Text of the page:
Civil societies key to Vision 2036 drive- Molomo

Christopher Molomo PIC: BW PARLIAMENT
Christopher Molomo PIC: BW PARLIAMENT

In order to take services to the public and cover up for the lost crowd, Vision 2036 Coordinating Agency aims to engage Civil Society Organisations (CSOs) to work with them towards educating people about the vision.

Addressing different stakeholders on a capacity-strengthening workshop during the Vision 2036 Commemorative Month of September, Vision 2036 Council chief executive officer (CEO) , Christopher Molomo said CSOs are key partners towards realising Vision 2036. He also acknowledged that they are aware of some of the lessons they should have learnt from Vision 2016, which include the establishment of a forum that would ensure that all those who are required for delivery of the vision are brought on board so that there is constructive engagement.

“We have not been able to put together a good infrastructure for getting engagement of potential partners. In particular, Civil Society who are very key partner in terms of delivering the Vision. One of the key impediments has been the capacity at the secretariat level. You may realise that we have three members of the secretariat where I am a CEO and two directors that we have. We are currently working with government to ensure that necessary structures are put in place so that we are able to service whatever structures or initiatives we put on place,” he said.

Molomo added that they were looking forward working with CSOs saying there are two areas they wanted to focus on such as communication; where they would take the vision, where the people would understand what the vision is all about, take the ownership of the vision and people to understand the roles they must play in their various capacities for delivery of the vision. The second area that he said is also key is monitoring and evaluation.


He explained that there was a lot of effort that was currently on going within the public sector. Molomo stated that they would like to partner with CSOs and make time to sit down and see the extent to which their programs are aligned to Vision 2036 and how together they could assist each other to monitor and evaluate whatever programs they had in place.

For his part executive director of BOCONGO, Monametsi Sokwe said CSOs are disengaged in a lot of things including their role in Vision 2036 saying that was why at some point people feel that they are a bit antagonistic. He added that they were not antagonist but rather there is lack of understanding clarity of their role in the vision. Sokwe also said as CSOs they wanted to take pride in Vision 2036 because whatever they did was aligned to what the vision aims to achieve. He pointed out that they wanted CSOs to be highlighted in terms of the monitoring and evaluation of things.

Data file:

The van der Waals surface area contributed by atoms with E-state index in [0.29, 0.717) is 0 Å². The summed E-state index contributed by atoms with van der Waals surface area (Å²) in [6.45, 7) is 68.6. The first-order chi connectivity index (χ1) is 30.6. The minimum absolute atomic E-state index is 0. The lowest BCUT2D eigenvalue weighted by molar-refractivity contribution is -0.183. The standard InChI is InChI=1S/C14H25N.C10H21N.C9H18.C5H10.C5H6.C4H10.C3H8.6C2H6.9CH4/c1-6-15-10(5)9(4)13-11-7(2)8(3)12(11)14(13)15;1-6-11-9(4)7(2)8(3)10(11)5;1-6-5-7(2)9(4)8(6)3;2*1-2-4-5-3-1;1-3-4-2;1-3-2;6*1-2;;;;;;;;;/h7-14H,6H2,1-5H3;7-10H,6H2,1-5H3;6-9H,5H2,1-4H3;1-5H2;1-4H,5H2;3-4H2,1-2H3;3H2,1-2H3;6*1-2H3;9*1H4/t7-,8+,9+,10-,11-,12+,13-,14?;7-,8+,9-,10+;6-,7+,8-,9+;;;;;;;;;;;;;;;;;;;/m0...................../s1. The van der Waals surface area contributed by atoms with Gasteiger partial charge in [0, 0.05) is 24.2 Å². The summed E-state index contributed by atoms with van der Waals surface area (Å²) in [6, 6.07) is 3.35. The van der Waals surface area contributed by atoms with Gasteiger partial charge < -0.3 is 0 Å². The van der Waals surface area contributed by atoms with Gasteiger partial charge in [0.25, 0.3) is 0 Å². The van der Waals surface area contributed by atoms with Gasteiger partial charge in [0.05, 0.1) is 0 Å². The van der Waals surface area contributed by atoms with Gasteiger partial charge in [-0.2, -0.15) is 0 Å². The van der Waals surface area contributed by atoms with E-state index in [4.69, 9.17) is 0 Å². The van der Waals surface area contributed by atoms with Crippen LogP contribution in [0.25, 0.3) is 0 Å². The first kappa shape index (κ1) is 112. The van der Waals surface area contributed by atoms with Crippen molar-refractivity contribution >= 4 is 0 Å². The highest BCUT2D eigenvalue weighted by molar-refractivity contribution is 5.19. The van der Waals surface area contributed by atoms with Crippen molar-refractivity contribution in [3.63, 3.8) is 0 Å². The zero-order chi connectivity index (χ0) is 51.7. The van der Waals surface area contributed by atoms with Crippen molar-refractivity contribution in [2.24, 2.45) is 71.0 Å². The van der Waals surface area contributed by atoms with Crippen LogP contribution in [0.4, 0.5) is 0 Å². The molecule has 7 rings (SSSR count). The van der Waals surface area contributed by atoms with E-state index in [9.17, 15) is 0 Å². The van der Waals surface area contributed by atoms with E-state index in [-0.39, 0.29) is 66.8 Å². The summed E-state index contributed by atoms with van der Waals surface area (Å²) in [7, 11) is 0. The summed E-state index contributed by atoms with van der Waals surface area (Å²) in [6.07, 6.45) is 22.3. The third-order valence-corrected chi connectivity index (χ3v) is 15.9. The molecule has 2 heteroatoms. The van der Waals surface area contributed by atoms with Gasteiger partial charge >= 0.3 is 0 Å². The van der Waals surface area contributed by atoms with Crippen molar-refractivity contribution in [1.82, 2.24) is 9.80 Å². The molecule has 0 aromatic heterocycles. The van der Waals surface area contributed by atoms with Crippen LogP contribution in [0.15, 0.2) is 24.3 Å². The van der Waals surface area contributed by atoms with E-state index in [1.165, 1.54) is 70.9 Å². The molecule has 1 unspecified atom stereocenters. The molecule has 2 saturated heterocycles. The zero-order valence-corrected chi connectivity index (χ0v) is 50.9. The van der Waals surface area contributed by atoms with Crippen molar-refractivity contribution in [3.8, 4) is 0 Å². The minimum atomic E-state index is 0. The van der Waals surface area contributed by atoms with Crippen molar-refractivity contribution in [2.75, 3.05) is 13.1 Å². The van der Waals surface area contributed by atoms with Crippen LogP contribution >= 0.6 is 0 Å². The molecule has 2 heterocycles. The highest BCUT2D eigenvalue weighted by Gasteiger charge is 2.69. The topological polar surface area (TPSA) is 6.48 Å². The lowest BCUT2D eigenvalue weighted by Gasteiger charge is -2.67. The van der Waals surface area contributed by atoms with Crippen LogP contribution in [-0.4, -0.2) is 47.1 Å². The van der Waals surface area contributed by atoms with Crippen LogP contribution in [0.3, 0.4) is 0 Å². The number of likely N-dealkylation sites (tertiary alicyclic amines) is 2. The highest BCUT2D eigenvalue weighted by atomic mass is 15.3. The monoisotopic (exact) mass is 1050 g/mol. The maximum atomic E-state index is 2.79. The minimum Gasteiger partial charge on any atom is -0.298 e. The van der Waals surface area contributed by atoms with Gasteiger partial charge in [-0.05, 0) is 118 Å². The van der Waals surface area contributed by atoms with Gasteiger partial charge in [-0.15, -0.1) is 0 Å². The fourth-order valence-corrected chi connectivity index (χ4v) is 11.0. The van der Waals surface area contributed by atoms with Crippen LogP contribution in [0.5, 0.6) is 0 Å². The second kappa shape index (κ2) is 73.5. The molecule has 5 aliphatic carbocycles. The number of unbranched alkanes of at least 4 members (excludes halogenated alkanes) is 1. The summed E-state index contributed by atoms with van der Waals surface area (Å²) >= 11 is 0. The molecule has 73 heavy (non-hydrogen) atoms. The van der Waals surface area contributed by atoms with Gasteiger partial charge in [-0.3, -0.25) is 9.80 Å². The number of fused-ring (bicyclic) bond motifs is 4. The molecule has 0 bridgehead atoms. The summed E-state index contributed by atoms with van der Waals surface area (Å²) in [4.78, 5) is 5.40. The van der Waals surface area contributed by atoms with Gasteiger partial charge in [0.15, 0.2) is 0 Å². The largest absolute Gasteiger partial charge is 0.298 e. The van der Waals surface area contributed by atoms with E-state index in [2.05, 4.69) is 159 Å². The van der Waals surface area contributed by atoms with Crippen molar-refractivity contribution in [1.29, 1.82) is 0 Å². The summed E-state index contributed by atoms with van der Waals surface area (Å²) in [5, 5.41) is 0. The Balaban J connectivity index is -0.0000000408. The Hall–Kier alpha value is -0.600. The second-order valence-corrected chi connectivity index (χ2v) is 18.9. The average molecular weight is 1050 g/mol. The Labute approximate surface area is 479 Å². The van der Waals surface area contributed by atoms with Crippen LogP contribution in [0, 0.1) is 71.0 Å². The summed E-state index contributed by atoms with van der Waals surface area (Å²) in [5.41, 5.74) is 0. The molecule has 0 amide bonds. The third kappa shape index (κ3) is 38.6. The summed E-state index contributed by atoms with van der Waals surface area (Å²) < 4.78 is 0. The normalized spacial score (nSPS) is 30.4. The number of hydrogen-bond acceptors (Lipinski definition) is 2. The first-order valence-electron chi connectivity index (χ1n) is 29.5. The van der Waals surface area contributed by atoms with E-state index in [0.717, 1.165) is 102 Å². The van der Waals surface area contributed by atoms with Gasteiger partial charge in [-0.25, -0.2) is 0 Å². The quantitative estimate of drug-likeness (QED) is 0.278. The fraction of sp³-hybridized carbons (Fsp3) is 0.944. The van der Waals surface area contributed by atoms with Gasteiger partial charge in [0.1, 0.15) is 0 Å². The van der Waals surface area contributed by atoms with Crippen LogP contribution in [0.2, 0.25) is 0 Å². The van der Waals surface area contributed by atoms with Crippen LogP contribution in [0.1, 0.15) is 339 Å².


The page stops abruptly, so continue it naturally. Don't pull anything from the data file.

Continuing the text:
“We want to report. We are in the view that sometimes the contribution of civil society does not filter through in a lot of our strategies while civil society is doing a lot of things, where does it end up? How do we report through the vision 2036 mechanisms such that we can highlight and see where exactly the success are and where the challenges.Sometimes success of our engagements of strategies also depends on communication to the people by the people. In most cases our government is good at some sort of communication. Sometimes it is best the communication comes to communities multifaceted so that a lot of times we avoid mo Batswana batla nnang ba re mananeo a puso,” he stated.

Sokwe said sometimes the public does not regard itself as part of the vision. He added that it was time to move away from giving the nation the impression that all initiatives belong to the government than the nation. He said through Vision 2036, the public must be proud of it and know that it belongs to them. He said its high time Batswana felt included in the vision and take pride in it.

Editor's Comment
What about employees in private sector?

How can this be achieved when there already is little care about the working conditions of those within the private sector employ?For a long time, private sector employees have been neglected by their employers, not because they cannot do better to care for them, but because they take advantage of government's laxity when it comes to protecting and advocating for public sector employees, giving the cue to employers within the private sector...

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